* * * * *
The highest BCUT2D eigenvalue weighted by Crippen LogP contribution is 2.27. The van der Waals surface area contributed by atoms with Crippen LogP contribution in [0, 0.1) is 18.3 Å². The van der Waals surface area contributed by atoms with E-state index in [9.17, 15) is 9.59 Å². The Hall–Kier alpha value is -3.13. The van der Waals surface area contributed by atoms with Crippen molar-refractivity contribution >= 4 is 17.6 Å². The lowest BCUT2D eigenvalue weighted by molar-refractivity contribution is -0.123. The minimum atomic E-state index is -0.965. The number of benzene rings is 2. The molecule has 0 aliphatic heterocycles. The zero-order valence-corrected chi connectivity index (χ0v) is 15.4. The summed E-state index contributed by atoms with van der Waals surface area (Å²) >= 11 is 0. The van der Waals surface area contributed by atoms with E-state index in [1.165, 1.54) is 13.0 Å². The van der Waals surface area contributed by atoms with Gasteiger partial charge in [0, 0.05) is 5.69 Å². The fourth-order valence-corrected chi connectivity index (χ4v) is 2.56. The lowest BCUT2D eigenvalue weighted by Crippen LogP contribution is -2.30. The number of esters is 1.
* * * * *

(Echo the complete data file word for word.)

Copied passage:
The highest BCUT2D eigenvalue weighted by Crippen LogP contribution is 2.27. The van der Waals surface area contributed by atoms with Crippen LogP contribution in [0, 0.1) is 18.3 Å². The van der Waals surface area contributed by atoms with E-state index in [9.17, 15) is 9.59 Å². The Hall–Kier alpha value is -3.13. The van der Waals surface area contributed by atoms with Crippen molar-refractivity contribution >= 4 is 17.6 Å². The lowest BCUT2D eigenvalue weighted by molar-refractivity contribution is -0.123. The minimum atomic E-state index is -0.965. The number of benzene rings is 2. The molecule has 0 aliphatic heterocycles. The zero-order valence-corrected chi connectivity index (χ0v) is 15.4. The summed E-state index contributed by atoms with van der Waals surface area (Å²) >= 11 is 0. The van der Waals surface area contributed by atoms with E-state index in [1.165, 1.54) is 13.0 Å². The van der Waals surface area contributed by atoms with Gasteiger partial charge in [0, 0.05) is 5.69 Å². The fourth-order valence-corrected chi connectivity index (χ4v) is 2.56. The lowest BCUT2D eigenvalue weighted by Crippen LogP contribution is -2.30. The number of esters is 1.